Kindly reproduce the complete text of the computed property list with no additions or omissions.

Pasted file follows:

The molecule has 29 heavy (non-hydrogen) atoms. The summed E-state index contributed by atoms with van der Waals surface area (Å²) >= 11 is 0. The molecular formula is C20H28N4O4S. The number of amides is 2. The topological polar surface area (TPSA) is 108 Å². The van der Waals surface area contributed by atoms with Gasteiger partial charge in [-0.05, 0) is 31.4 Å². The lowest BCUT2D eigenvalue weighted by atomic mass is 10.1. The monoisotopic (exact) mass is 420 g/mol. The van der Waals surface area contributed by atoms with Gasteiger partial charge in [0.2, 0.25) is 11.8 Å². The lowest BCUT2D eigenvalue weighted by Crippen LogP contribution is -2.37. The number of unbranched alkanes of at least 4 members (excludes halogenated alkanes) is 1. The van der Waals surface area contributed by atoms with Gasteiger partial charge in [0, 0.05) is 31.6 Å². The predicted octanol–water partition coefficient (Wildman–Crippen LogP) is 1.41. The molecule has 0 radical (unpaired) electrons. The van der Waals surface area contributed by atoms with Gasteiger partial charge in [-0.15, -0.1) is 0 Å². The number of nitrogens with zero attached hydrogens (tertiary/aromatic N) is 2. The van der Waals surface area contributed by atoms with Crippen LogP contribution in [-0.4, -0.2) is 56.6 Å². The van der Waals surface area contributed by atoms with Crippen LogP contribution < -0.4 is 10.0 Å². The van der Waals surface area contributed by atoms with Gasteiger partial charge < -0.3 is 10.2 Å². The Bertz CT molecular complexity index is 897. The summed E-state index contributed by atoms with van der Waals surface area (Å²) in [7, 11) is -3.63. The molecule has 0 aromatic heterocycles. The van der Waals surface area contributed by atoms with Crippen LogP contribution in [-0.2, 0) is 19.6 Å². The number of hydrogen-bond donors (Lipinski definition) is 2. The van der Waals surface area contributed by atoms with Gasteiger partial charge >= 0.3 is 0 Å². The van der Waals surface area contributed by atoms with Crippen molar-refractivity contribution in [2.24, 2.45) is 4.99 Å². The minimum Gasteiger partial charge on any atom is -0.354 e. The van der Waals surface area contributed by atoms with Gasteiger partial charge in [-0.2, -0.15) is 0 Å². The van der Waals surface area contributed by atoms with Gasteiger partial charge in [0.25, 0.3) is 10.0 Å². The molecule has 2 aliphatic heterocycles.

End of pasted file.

The molecule has 29 heavy (non-hydrogen) atoms. The summed E-state index contributed by atoms with van der Waals surface area (Å²) >= 11 is 0. The molecular formula is C20H28N4O4S. The number of amides is 2. The topological polar surface area (TPSA) is 108 Å². The van der Waals surface area contributed by atoms with Gasteiger partial charge in [-0.05, 0) is 31.4 Å². The lowest BCUT2D eigenvalue weighted by atomic mass is 10.1. The monoisotopic (exact) mass is 420 g/mol. The van der Waals surface area contributed by atoms with Gasteiger partial charge in [0.2, 0.25) is 11.8 Å². The lowest BCUT2D eigenvalue weighted by Crippen LogP contribution is -2.37. The number of unbranched alkanes of at least 4 members (excludes halogenated alkanes) is 1. The van der Waals surface area contributed by atoms with Gasteiger partial charge in [0, 0.05) is 31.6 Å². The predicted octanol–water partition coefficient (Wildman–Crippen LogP) is 1.41. The molecule has 0 radical (unpaired) electrons. The van der Waals surface area contributed by atoms with Gasteiger partial charge in [-0.15, -0.1) is 0 Å². The number of nitrogens with zero attached hydrogens (tertiary/aromatic N) is 2. The van der Waals surface area contributed by atoms with Crippen LogP contribution in [-0.4, -0.2) is 56.6 Å². The van der Waals surface area contributed by atoms with Crippen LogP contribution < -0.4 is 10.0 Å². The van der Waals surface area contributed by atoms with Gasteiger partial charge < -0.3 is 10.2 Å². The Bertz CT molecular complexity index is 897. The summed E-state index contributed by atoms with van der Waals surface area (Å²) in [7, 11) is -3.63. The molecule has 0 aromatic heterocycles. The van der Waals surface area contributed by atoms with Crippen LogP contribution in [-0.2, 0) is 19.6 Å². The number of hydrogen-bond donors (Lipinski definition) is 2. The van der Waals surface area contributed by atoms with Gasteiger partial charge >= 0.3 is 0 Å². The van der Waals surface area contributed by atoms with Crippen molar-refractivity contribution in [2.24, 2.45) is 4.99 Å². The minimum Gasteiger partial charge on any atom is -0.354 e. The van der Waals surface area contributed by atoms with Gasteiger partial charge in [-0.2, -0.15) is 0 Å². The van der Waals surface area contributed by atoms with Gasteiger partial charge in [0.25, 0.3) is 10.0 Å². The molecule has 2 aliphatic heterocycles.